Legal Protection That Helps Musicians Get Paid
"Copyright is a form of protection grounded in the U.S. Constitution and granted by law for original works of authorship fixed in a tangible medium of expression."
- United States Copyright Office Official Website, Copyright.gov
Copyright is a legal concept that grants exclusive rights to the creator of an original work, such as a literary, artistic, musical, or other creative work. These exclusive rights allow the creator to control and benefit from the use of their work, such as reproducing it, creating derivative works, distributing copies, performing it publicly, and displaying it publicly. Copyright protection is automatic upon creation and is intended to encourage creativity and innovation by providing legal protections to creators for a limited period of time before the work enters the public domain.
How Copyright Law Protects Musicians
The United States Copyright Law provides legal protection for artists of creative works. The law gives music creators six exclusive rights, making it illegal for others to use their music without permission. The six protections cover each of the various ways music is used. If you write a song, only you can record, photocopy, perform in public, rearrange, or play a recording of your song on the radio; television; or web.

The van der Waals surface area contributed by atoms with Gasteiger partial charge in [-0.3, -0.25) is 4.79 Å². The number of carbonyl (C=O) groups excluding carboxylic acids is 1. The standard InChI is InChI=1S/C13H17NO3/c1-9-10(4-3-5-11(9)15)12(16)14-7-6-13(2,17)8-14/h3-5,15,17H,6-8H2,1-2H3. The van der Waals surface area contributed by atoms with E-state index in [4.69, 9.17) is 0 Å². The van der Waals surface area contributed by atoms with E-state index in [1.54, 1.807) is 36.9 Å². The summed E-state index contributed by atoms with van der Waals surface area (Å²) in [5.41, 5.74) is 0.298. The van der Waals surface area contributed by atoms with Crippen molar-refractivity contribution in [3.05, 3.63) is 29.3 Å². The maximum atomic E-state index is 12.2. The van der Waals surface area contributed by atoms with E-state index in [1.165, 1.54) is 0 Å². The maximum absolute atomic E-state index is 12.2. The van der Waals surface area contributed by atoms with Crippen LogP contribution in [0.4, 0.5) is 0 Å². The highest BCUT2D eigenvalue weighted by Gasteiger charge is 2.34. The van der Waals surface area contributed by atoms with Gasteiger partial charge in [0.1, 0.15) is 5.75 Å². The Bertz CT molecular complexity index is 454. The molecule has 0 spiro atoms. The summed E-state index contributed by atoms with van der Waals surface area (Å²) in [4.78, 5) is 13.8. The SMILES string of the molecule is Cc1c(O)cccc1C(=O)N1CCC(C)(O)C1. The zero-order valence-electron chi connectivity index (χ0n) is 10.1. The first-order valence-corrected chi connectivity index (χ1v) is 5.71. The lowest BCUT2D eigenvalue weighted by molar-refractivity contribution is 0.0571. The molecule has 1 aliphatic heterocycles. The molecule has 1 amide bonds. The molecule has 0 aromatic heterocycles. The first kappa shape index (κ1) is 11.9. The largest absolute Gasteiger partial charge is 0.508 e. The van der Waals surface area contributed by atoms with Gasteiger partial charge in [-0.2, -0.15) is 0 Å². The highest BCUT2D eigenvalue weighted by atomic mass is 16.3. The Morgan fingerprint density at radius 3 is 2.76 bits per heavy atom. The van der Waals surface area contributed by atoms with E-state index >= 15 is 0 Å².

How Copyright Helps Musicians Make Money
Musicians make money by giving permission to use their music. If you create music, you can share your exclusive rights with others for a fee. This is called music licensing. On the flip side, if you use music that belongs to someone else, depending how you use it, you need to get permission via different types of licenses. Without the protection of the Copyright Law, anyone could use music without paying for it, and the creator would never get paid. With the law, there are several ways musicians can make money. Your copyright ownership is granted automatically once you've fixed your work to a tangible medium. In order to enforce copyright ownership, however, creators must register their work with the US Copyright Office and may be entitled to monetary damages if their rights are infringed upon.